What is weird about this is that it seems to me as if it is the other way around, and she is trying to hijack your baby name choice. She asked you, you told her, and then she said, "Oh that's the name I was planning on." Hmmm. The fact that you mentioned it first (and you are expecting) seems fine to name her Charlotte.
Just remind her that she had asked you and you told her a name that you and you DH have spent time considering and growing attached to before she made the strange request that you eliminate the name from your list. Also add (what PPs mentioned) that its fine if you both use the name Charlotte, it's a nice name and there is no reason why you can't both use it.
Title: Re: "Stealing" a Baby Name
Post by: bah12 on March 28, 2014, 10:02:45 AM
I would be more sympathetic to your friend has she told you that she loved the name Charlotte and suddenly you said "Oh! What a great idea...that will by my daughter's name!"  And even then, I would have said it was silly of her to lay claim to a name (or at the least tell everyone about it) before she was even expecting.

Her telling you it was "her" name after you told her you were considering it means not stolen.  Her having a fit about it is insane and not something I would waste much energy worrying about.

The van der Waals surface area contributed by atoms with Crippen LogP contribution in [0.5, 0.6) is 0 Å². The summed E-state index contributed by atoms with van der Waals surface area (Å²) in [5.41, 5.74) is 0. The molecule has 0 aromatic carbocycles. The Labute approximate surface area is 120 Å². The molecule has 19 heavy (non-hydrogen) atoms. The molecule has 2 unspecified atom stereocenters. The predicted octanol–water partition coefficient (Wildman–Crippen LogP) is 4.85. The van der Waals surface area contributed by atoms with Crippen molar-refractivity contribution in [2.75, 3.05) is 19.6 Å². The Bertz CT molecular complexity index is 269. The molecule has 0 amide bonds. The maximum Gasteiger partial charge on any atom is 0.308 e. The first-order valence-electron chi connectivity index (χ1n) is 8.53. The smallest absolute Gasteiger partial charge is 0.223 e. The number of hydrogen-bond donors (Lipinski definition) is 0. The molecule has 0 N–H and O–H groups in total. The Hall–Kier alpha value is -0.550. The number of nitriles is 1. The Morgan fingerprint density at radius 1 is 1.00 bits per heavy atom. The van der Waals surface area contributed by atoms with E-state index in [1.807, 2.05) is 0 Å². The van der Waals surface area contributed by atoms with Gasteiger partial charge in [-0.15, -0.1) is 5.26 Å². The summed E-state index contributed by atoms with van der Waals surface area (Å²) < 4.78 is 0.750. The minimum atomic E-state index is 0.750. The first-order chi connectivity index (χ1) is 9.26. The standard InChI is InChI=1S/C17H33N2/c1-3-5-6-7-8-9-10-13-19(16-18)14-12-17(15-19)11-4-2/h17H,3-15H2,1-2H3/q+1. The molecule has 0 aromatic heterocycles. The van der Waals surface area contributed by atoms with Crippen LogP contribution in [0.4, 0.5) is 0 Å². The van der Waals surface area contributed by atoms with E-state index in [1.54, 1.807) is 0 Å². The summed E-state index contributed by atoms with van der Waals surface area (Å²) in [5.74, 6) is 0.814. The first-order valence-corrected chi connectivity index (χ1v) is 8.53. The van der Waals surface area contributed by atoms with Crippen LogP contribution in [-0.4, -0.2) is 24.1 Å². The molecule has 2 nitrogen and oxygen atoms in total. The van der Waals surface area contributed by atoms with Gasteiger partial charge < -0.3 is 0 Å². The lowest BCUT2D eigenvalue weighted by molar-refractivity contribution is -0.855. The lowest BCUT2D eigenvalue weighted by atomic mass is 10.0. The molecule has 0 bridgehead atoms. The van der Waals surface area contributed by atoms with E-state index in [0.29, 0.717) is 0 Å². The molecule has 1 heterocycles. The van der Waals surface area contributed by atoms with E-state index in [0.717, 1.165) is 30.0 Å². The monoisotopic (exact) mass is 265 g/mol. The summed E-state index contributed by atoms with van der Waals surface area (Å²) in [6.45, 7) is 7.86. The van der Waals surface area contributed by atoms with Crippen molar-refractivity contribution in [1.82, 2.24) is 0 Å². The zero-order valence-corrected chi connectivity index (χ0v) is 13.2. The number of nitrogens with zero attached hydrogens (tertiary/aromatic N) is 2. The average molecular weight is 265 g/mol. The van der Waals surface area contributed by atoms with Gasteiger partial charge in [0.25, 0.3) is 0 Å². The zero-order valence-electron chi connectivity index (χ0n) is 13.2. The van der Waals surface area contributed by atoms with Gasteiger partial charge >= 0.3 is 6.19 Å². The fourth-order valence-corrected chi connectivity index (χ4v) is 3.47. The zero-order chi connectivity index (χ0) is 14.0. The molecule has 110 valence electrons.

Title: Re: "Stealing" a Baby Name
Post by: rose red on March 28, 2014, 10:19:09 AM
Remind her that you did not steal the name. You said the name first.

If you are brave enough, ask her if there's something else going on. Sounds like this is about more than a name. Like a PP, I find it suspicious that she claimed the name after you mentioned it.
Title: Re: "Stealing" a Baby Name
Post by: bopper on March 28, 2014, 10:28:21 AM
"We live so far apart that it won't be an issue, and if anyone says anything you can say "We both independently came up with that name and decided we didn't care what other people thought and they could be Charlotte-cousins.""
Title: Re: "Stealing" a Baby Name
Post by: jaxsue on March 28, 2014, 10:46:31 AM